The Engineering and Physical Sciences Research Council (EPSRC) is funding the two universities to establish a world-leading research programme on the fundamental science of so-called ‘nanoplasmonic devices’.
Nanoplasmonic devices’ key components are tiny nanoscale metal structures - more then 100 times smaller than the width of a human hair - that guide and direct light.
The structures have been tailor-made to interact with light in an unusual and highly controlled way. This means they could one day be used to build new kinds of super-high-speed ‘optical computers’ - so named because they would process information using light signals, instead of the electric currents used by today’s computers.
At present, the speed with which computers process information is limited by the time it takes for the information to be transferred between electronic components. Currently this information is transferred using nanoscale metallic wires that transmit the signals as an electric current.
To speed up the process, the scientists at Queen’s and Imperial hope to develop a way of sending the signals along the same wires in the form of light.
In order to achieve this, they are developing a raft of new metallic devices including tiny nanoscale sources of light, nanoscale ‘waveguides’ to guide light along a desired route, and nanoscale detectors to pick up the light signals.
Similar approaches may also help in the development of devices for faster internet services.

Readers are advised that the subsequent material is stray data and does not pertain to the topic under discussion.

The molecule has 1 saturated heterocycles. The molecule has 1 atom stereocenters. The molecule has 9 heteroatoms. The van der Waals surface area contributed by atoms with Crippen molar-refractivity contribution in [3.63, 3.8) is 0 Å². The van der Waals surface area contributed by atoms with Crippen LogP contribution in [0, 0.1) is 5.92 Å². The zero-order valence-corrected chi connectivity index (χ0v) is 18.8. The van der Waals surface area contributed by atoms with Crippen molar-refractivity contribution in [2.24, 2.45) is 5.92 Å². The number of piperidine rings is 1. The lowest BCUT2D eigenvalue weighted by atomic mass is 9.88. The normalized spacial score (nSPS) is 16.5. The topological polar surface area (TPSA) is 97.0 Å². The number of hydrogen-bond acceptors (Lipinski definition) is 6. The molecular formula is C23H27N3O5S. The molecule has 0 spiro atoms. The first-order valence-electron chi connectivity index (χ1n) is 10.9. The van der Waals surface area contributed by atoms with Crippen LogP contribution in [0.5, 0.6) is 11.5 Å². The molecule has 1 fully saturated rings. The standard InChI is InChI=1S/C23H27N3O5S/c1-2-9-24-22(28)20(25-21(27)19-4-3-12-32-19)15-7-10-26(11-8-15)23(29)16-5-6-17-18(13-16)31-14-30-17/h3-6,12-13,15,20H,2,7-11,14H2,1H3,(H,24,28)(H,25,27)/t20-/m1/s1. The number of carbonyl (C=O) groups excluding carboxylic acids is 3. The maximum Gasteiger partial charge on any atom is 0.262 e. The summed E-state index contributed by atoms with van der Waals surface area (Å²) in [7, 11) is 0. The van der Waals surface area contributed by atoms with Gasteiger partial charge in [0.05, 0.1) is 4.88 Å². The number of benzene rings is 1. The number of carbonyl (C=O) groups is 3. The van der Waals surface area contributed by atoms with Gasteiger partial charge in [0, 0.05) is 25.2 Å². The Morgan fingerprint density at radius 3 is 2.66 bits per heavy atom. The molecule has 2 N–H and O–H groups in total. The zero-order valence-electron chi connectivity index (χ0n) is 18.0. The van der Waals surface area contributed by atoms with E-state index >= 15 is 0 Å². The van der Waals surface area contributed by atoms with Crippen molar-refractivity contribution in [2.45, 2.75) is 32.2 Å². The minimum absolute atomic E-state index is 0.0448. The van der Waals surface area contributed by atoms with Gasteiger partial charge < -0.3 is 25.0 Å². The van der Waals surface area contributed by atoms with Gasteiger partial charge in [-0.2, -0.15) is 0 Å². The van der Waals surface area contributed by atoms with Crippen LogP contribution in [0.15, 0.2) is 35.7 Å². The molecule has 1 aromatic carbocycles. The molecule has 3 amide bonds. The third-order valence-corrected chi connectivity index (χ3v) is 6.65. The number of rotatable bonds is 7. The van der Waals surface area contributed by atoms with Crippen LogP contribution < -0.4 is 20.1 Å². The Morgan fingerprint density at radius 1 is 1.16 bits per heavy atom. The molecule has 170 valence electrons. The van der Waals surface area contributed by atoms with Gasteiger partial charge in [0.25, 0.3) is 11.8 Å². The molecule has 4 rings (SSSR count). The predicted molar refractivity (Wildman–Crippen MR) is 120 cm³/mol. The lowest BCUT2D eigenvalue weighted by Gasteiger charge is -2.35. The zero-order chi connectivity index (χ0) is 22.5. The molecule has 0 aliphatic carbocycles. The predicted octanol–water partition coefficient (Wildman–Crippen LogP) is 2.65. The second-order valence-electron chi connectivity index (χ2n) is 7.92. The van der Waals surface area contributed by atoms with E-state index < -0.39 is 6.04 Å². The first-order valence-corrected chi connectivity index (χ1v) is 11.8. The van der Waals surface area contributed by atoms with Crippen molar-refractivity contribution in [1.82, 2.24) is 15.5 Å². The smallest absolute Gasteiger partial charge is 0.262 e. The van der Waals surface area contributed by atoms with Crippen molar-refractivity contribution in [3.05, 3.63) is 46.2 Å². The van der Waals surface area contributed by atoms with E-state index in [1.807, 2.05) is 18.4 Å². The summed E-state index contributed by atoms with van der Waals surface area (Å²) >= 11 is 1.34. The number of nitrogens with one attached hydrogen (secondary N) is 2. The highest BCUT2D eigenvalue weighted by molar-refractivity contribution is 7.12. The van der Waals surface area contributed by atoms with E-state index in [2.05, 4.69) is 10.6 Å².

Professor Anatoly Zayats from the Queen’s University’s Centre for Nanostructured Media who leads the project said: “This is basic research into how light interacts with matter on the nanoscale. But we will work together with and listen to our industrial partners to direct research in the direction that hopefully will lead to new improved products and services that everyone can buy from the shelf.”
Professor Stefan Maier, who leads the research team at Imperial added: “This is an exciting step towards developing computers that use light waves, not electrical current, to handle data and process information. In the future these optical computers will provide us with more processing power and higher speed. This will also open the door to a world of possibilities in scientific fields at the interface with the biosciences, and perhaps even in the world of personal computing.”
The project is also supported by INTEL, Seagate, Ericsson, Oxonica, IMEC and the National Physics Laboratory.
Source: Queen's University, Belfast
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